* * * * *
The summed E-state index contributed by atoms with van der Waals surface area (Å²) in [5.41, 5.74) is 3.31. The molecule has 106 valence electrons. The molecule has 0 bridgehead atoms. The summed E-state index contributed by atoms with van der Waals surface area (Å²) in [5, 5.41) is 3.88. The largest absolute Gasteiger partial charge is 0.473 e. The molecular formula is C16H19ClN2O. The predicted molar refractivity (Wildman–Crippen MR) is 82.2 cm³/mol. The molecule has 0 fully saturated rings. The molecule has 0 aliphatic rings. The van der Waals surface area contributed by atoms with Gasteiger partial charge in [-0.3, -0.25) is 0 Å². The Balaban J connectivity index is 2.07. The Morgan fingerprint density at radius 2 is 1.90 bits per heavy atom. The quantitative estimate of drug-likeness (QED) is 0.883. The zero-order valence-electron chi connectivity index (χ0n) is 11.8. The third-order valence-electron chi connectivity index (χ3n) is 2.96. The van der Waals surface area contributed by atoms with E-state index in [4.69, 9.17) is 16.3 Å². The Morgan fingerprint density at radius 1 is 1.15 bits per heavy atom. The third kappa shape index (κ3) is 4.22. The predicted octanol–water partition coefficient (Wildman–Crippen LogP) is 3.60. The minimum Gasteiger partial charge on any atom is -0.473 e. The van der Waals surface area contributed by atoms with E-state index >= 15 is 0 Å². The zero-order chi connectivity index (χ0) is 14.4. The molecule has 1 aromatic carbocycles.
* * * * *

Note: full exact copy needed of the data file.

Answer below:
The summed E-state index contributed by atoms with van der Waals surface area (Å²) in [5.41, 5.74) is 3.31. The molecule has 106 valence electrons. The molecule has 0 bridgehead atoms. The summed E-state index contributed by atoms with van der Waals surface area (Å²) in [5, 5.41) is 3.88. The largest absolute Gasteiger partial charge is 0.473 e. The molecular formula is C16H19ClN2O. The predicted molar refractivity (Wildman–Crippen MR) is 82.2 cm³/mol. The molecule has 0 fully saturated rings. The molecule has 0 aliphatic rings. The van der Waals surface area contributed by atoms with Gasteiger partial charge in [-0.3, -0.25) is 0 Å². The Balaban J connectivity index is 2.07. The Morgan fingerprint density at radius 2 is 1.90 bits per heavy atom. The quantitative estimate of drug-likeness (QED) is 0.883. The zero-order valence-electron chi connectivity index (χ0n) is 11.8. The third-order valence-electron chi connectivity index (χ3n) is 2.96. The van der Waals surface area contributed by atoms with E-state index in [4.69, 9.17) is 16.3 Å². The Morgan fingerprint density at radius 1 is 1.15 bits per heavy atom. The third kappa shape index (κ3) is 4.22. The predicted octanol–water partition coefficient (Wildman–Crippen LogP) is 3.60. The minimum Gasteiger partial charge on any atom is -0.473 e. The van der Waals surface area contributed by atoms with E-state index >= 15 is 0 Å². The zero-order chi connectivity index (χ0) is 14.4. The molecule has 1 aromatic carbocycles.